To School or not to School?

In between talking to a whole bunch of people associated with the JVS Scholarship Program, JVSWorks got to reading…and thinking. The impetus for said ruminations is an enlightening and alarming story from the L.A. Times written by Alana Semuels provocatively headlined “Degrees not needed, college grads find.”

Reading on, we learn that in New York, where Semuels conducted her research, a bar tender can make $80,000 to $90,000. The bartenders Semuels interviewed had advanced college degrees, but had accepted these better paying jobs – which are not usually thought to need formal higher education -  rather than hold out for something more suited to their training. Semuels quotes a bartender with a Master’s degree in economics and a taxi driver with a Bachelor’s in accounting.

A woman with a Master’s in biochemistry paid for her education – undergraduate and graduate – and her wedding by tending bar. Then she took a job in a lab and earned 2/3 of her former salary.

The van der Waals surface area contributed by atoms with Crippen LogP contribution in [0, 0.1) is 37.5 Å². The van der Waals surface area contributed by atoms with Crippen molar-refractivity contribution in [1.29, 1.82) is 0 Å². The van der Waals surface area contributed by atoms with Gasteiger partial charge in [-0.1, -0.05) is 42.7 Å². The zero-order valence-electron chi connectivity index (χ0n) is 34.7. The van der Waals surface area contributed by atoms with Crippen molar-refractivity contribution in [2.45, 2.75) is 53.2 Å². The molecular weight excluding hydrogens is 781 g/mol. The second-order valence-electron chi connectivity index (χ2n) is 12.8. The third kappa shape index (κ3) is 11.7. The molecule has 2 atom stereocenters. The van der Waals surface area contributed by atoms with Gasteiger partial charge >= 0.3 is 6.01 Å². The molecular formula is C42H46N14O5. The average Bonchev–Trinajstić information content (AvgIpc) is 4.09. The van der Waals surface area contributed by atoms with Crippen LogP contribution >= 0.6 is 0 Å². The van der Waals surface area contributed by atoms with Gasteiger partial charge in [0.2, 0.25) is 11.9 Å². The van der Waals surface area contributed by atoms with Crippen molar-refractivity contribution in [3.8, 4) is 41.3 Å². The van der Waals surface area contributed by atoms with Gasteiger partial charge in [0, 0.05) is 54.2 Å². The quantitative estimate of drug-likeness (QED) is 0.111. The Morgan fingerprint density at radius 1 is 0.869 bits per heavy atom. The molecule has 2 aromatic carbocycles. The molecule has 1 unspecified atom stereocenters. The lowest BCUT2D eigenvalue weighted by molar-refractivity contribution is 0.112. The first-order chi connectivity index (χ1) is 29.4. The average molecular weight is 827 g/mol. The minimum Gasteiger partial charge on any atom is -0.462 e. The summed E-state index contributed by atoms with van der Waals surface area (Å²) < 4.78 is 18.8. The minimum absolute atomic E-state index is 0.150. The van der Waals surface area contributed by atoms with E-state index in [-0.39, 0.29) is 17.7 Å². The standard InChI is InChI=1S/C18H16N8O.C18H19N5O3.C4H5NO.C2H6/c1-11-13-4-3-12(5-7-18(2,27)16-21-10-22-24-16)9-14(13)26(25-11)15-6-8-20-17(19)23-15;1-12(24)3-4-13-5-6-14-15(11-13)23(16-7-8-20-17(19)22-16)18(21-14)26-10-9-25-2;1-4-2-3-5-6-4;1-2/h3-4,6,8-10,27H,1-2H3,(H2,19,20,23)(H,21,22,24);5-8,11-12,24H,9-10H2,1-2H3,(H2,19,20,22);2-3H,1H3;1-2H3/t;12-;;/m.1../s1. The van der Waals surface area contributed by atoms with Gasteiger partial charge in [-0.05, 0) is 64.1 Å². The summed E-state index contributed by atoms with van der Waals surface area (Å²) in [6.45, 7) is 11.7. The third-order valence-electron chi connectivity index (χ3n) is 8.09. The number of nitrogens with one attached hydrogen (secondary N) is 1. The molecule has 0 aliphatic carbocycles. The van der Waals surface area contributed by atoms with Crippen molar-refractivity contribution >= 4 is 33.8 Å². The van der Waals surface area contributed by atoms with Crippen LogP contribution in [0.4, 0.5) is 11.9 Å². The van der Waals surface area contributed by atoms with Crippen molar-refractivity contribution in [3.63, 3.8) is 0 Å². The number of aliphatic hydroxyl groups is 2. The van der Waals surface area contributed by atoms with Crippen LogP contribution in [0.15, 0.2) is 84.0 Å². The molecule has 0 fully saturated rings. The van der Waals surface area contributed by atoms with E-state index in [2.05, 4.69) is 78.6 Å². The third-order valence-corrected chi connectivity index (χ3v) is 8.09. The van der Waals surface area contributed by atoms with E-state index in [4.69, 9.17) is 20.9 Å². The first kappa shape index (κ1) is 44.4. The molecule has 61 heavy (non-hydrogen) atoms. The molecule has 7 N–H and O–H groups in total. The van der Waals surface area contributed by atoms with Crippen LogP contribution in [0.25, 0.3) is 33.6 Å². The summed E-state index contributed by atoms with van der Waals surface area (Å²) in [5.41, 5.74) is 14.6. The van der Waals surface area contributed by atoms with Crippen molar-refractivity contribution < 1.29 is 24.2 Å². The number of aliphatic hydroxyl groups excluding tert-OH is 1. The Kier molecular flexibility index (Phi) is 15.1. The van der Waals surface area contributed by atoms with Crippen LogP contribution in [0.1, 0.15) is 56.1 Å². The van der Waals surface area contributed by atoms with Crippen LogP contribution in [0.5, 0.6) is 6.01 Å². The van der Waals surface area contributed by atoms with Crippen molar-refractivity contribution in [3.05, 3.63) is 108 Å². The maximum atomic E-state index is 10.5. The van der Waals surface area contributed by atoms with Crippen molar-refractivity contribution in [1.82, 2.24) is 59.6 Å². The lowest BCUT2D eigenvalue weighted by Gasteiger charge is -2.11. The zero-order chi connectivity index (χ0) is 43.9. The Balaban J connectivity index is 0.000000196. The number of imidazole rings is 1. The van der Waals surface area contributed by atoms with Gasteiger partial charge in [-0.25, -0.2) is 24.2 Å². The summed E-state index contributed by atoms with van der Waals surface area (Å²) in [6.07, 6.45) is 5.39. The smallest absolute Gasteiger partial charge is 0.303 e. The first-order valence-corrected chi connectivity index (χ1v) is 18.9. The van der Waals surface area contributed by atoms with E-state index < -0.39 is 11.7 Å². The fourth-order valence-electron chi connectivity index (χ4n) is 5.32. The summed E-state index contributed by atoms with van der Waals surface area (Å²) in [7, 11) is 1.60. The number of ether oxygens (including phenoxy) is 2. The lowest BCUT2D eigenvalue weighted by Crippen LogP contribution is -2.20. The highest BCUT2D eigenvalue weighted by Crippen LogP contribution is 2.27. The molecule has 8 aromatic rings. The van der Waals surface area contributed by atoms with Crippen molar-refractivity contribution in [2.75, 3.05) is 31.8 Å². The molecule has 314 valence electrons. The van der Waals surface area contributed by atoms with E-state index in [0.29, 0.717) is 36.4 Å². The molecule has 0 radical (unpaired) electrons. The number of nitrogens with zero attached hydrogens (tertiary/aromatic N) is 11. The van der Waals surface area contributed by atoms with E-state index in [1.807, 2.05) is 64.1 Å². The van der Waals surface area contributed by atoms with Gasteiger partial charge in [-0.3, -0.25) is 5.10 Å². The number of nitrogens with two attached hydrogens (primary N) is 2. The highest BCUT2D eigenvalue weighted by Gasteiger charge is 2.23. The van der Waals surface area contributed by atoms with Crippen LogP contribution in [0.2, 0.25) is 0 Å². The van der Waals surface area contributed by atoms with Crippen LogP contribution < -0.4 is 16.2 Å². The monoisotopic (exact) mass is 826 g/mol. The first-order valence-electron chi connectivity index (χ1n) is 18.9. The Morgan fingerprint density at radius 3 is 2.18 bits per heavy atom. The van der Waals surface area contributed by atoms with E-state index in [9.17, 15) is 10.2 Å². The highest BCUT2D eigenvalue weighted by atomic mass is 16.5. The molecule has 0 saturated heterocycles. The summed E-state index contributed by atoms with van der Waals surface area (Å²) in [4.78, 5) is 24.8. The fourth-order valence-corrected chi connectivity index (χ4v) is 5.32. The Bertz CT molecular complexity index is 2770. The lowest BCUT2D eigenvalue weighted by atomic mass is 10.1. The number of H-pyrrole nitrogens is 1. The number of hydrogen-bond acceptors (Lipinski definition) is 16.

The take-aways here are numerous and conflicting. Thanks to the effects of the recession, the labor market is flooded with well-educated candidates who could end up being offered jobs over candidates who don’t have degrees. Thus, you’re finding more highly educated people in fields where college hasn’t typically been a requirement. Firefighting and taxi driving, for example. By this logic, it would seem to make sense for someone to earn that college degree and remain competitive for all jobs. Plus, by being in school, you can presumably wait out the effects of the recession and hopefully hit the job market at a time when there are actually more jobs to be had (optimism: it’s a good thing)

On the flip side, education costs big time. So how much sense does it make to rack up a ton of student loan debt only to earn a degree you won’t end up needing or using?

From Drexel University economist Paul Harrington, as quoted in Semuels’ article:

“It puts college grads in a condition that’s unique out of the last 30 to 40 years. The yield from investing in college, students’ ability to pay off debt, has diminished.”


Food for thought, certainly. Maybe the take-away is “school or no school, get a New York City bartending job while you figure it out.”